Lord knows we could all do with something to unite the country in these troubled and uncertain times.
Cometh the hour, cometh the man. Diego Costa’s return to the Premier League is simply perfect.
I had previously subscribed to the idea that there existed no transfer that could appeal to everyone, but this is one to challenge the notion.
Everything about it is excellent. First of all, it’s Diego Costa. I mean, that’s excellent. He’s one of elite football’s foremost sh*thouses and no league can ever have too many of those.
Also, he’s joining Wolves. This is also perfect because Wolves are… well they’re Wolves, aren’t they? They weren’t ever going to be in the relegation scrap or the European places so it is a transfer that has basically zero tangible impact on anyone else no matter what he does.
And Wolves fans themselves get a sh*thouse of their very own. We are quite literally all winners here. Which is lovely, isn’t it?
At a time when assorted decision-makers are under extreme scrutiny, let’s all take a moment to doff our caps to the three stone-cold legends and heroes on the review panel who extremely correctly decided that Costa’s trifling failure to get anywhere close to the official requirements of obtaining a work permit is but tish and fipsy. There clearly isn’t an official points category for arch sh*thousery and mischief in the work permit application forms, but having carefully considered the fact it is Diego Costa, he’s been waved through.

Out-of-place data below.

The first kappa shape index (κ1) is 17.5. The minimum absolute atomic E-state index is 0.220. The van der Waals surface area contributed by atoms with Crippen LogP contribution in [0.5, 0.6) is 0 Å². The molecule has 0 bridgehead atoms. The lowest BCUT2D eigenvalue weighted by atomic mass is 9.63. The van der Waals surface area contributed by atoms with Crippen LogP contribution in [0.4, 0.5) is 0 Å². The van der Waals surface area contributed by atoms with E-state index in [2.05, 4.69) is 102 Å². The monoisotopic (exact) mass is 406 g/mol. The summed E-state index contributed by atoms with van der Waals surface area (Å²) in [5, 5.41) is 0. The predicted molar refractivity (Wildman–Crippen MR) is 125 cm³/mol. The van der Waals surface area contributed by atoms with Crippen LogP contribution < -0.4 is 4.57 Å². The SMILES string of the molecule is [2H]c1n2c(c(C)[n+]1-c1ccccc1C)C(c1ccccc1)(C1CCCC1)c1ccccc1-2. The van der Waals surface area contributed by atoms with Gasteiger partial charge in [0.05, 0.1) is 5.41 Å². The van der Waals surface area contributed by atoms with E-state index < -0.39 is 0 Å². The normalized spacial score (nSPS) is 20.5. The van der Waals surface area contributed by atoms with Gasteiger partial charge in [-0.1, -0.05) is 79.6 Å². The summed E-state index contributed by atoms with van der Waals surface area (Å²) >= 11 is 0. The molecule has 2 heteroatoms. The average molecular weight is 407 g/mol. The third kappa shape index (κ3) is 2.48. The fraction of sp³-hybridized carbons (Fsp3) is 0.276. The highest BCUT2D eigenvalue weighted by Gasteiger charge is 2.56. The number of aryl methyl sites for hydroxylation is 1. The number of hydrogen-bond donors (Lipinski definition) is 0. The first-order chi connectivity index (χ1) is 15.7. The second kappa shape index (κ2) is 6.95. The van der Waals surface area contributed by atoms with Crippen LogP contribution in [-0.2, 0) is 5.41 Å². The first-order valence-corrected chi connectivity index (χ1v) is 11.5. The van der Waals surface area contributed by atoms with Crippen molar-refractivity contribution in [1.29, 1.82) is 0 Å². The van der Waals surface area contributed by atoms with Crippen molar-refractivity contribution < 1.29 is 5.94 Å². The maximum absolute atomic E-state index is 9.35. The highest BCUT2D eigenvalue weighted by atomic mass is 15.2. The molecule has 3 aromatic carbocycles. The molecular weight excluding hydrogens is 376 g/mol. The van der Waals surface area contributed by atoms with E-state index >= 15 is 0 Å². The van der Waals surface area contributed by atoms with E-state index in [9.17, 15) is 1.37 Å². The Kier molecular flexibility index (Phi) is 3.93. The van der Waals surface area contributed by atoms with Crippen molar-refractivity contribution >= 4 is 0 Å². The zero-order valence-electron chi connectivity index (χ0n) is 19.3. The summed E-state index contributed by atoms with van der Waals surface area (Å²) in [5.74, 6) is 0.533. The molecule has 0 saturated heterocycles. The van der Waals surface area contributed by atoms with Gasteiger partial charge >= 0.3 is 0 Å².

This country loves a bit of bureaucracy and doesn’t always come up with the correct answer so it’s only right to give plenty of praise when it does.
Now while we can all be confident that Costa will swiftly have his shenanigans up to top level – class is permanent, form is temporary after all – there are some legitimate doubts around the duller but apparently still important footballing elements of his move.
Because Costa has not played a game of top-level professional football this year. Since the start of 2021 he has spent five months at Atletico Mineiro and the time either side of that as a free agent.
He did play a number of games during that Mineiro spell, with four goals from 15 games occupying a sort of hinterland that tells us not quite enough about whether he can still actually play football or not.
Wolves apparently plan to put him through a ‘mini pre-season’ during the international break before throwing him back into Premier League action, but it’s hard to see how that fortnight can restore full sharpness after so long without playing any football.
But that also doesn’t matter. If he scores loads of goals, that will be splendid and tremendous. If he scores no goals, that will also be quite funny. If he scores some goals, it’ll still be good fun. And it doesn’t really matter if he doesn’t score lots of goals because, again, he’s joining the perfect club in Wolves. They don’t score many goals anyway and will finish cheerfully in mid-table come what may.
What we have here is the return of a legendary Premier League sh*thouse in what looks like a win-win scenario where nothing can possibly go wrong.
In a way, it’s a bit of a ‘law of unintended consequences’ situation. It is not in any way what transfer windows were introduced to achieve, but they have created a situation where the free agent who remains available after the window has closed takes on great value and importance.
The perfect transfer, the best transfer of the summer, and it’s coming along after the transfer window has shut. He’s already at it.